We don't know how life started -- you and I, for two, weren't there when it happened. It all probably began as some sort of crypto-life that just wasn't quite biology yet, but was capable of forming some stable boxy structures. But it's a very long way from stable boxy structures to stable boxes that are able to keep themselves nourished and are able to reproduce -- something they just do, without any desire--as far as I know.

    I know intelligent people who managed to reproduce without actually wanting to do so. Fucking felt good, and then there was a baby. "Fuck!" they said.
  • christian2017
    415


    I understand why larger creatures are driven towards sex and reproduction. However reproduction requires structures with in the cell or virus that makes that cell or virus split itself into two.

    When the cell formed randomly, how and why did a separate structure that made the animal (single cell) split or reproduce?
  • Bitter Crank
    8.1k
    I don't know. The question you are asking goes back to the beginning of life on earth. Once a cell formed, however randomly, accidentally, or purposively that happened, there had to be a way for that cell to make more of itself OR life would have amount to that one, single cell, and that would have been the end of the story.

    We could guess that the initial method of reproduction was reproduction through cell division: the cell dust divided itself or got divided and then there were two, then 4, then 8, then 16, then 32, 64, 128, and so on. There was some development over tine: Some sort of genetic pattern developed, and more than one kind of cell came into existence. Prokaryotic cells (E. coli for example) do not have nuclear structures--the chromosomes aren't clustered into a structure (the nucleus). Eukaryotic cells (creatures like you) do have a nuclear structure, and your nucleus divides before the cell divides.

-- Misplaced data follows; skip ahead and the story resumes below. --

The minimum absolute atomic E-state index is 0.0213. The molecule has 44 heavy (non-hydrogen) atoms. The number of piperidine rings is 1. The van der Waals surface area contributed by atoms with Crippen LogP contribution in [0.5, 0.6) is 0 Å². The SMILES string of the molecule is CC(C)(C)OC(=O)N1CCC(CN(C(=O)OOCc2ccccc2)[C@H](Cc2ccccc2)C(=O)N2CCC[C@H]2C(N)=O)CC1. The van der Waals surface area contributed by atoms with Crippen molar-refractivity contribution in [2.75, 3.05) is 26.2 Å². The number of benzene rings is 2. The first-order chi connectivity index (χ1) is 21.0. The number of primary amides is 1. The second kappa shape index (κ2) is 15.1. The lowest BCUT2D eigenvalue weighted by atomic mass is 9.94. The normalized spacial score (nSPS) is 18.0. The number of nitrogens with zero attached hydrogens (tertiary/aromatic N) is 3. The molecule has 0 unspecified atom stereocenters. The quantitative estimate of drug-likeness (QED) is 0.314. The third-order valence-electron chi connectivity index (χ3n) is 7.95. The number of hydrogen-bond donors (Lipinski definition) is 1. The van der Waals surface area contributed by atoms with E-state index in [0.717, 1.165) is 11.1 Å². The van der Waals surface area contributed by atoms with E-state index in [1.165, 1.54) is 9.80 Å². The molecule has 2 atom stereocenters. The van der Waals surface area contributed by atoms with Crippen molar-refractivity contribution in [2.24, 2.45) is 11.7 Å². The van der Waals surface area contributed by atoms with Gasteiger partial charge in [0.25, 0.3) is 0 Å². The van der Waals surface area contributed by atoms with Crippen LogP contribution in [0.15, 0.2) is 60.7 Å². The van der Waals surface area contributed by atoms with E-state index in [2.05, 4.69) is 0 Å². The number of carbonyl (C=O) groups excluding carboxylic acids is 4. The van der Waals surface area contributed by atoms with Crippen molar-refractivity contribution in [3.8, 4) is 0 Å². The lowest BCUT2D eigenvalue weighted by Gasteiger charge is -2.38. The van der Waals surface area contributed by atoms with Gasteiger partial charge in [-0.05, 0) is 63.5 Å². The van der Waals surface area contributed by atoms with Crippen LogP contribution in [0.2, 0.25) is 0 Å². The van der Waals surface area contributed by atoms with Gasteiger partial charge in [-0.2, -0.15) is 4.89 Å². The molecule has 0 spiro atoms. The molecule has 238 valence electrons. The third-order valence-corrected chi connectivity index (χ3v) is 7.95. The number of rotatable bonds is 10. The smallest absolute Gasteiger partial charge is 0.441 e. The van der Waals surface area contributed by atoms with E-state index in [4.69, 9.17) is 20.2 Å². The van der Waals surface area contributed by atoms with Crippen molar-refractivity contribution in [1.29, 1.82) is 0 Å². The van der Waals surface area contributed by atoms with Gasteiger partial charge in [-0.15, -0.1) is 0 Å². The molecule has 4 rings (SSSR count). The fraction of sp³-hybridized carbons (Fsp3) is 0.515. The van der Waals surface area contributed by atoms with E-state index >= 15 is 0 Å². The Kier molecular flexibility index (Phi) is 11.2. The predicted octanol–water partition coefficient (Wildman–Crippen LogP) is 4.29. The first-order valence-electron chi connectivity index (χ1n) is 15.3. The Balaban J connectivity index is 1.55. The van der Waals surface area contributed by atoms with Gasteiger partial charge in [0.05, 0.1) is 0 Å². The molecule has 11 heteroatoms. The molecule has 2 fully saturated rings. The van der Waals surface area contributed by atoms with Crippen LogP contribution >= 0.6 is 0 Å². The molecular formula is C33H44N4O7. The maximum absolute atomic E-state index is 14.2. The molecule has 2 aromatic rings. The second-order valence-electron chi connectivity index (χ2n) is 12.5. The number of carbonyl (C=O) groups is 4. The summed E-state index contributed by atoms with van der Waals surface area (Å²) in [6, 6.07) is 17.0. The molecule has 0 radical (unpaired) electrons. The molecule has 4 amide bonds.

But again, your question goes back to the beginning and nobody was around to observe what (or how) it happened, or nip it in the bud. Nobody was in the lab at that moment to pour the first cell into a bath of acid to make sure nothing like that ever happened again.

    The kind of cell division that goes on after an egg is fertilized (mitosis) didn't happen right away. It took millions (billions) of years for that system of reproduction (sperm, egg, union, cell division into new complex organism) to develop.
  • christian2017
    415


    When you say nuclear, what do you mean by that?

    My understanding of nuclear is that all cells consist of nuclear elements (most matter in addition to that).
  • SophistiCat
    792
    We could guess that the initial method of reproduction was reproduction through cell divisionBitter Crank

    There is an even more basic method of reproduction, and that is what a lot of origin of life research focuses on: self-replicating molecules, which are fascinating yet entirely "mechanical" (or in this case chemical) things. Going up the scale there are more complex self-replicating systems, which still don't require anything as complex and anthropomorphic as desires and intentions to work.